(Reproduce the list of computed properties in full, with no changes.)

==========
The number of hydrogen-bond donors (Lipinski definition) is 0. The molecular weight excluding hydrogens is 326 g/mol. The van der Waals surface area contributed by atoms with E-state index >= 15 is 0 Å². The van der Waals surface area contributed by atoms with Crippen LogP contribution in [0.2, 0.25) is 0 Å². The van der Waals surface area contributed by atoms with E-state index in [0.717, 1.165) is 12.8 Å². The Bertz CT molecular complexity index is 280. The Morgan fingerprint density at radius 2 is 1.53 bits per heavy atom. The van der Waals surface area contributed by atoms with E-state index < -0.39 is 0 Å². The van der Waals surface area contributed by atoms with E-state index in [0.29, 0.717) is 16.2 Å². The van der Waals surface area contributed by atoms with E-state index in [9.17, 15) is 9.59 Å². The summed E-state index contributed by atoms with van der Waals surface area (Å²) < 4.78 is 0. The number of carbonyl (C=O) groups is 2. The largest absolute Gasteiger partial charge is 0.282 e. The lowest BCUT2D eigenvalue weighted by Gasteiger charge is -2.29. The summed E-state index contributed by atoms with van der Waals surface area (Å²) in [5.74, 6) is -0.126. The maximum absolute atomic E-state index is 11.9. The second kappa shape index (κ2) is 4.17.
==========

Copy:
The number of hydrogen-bond donors (Lipinski definition) is 0. The molecular weight excluding hydrogens is 326 g/mol. The van der Waals surface area contributed by atoms with E-state index >= 15 is 0 Å². The van der Waals surface area contributed by atoms with Crippen LogP contribution in [0.2, 0.25) is 0 Å². The van der Waals surface area contributed by atoms with E-state index in [0.717, 1.165) is 12.8 Å². The Bertz CT molecular complexity index is 280. The Morgan fingerprint density at radius 2 is 1.53 bits per heavy atom. The van der Waals surface area contributed by atoms with E-state index < -0.39 is 0 Å². The van der Waals surface area contributed by atoms with E-state index in [0.29, 0.717) is 16.2 Å². The van der Waals surface area contributed by atoms with E-state index in [9.17, 15) is 9.59 Å². The summed E-state index contributed by atoms with van der Waals surface area (Å²) < 4.78 is 0. The number of carbonyl (C=O) groups is 2. The largest absolute Gasteiger partial charge is 0.282 e. The lowest BCUT2D eigenvalue weighted by Gasteiger charge is -2.29. The summed E-state index contributed by atoms with van der Waals surface area (Å²) in [5.74, 6) is -0.126. The maximum absolute atomic E-state index is 11.9. The second kappa shape index (κ2) is 4.17.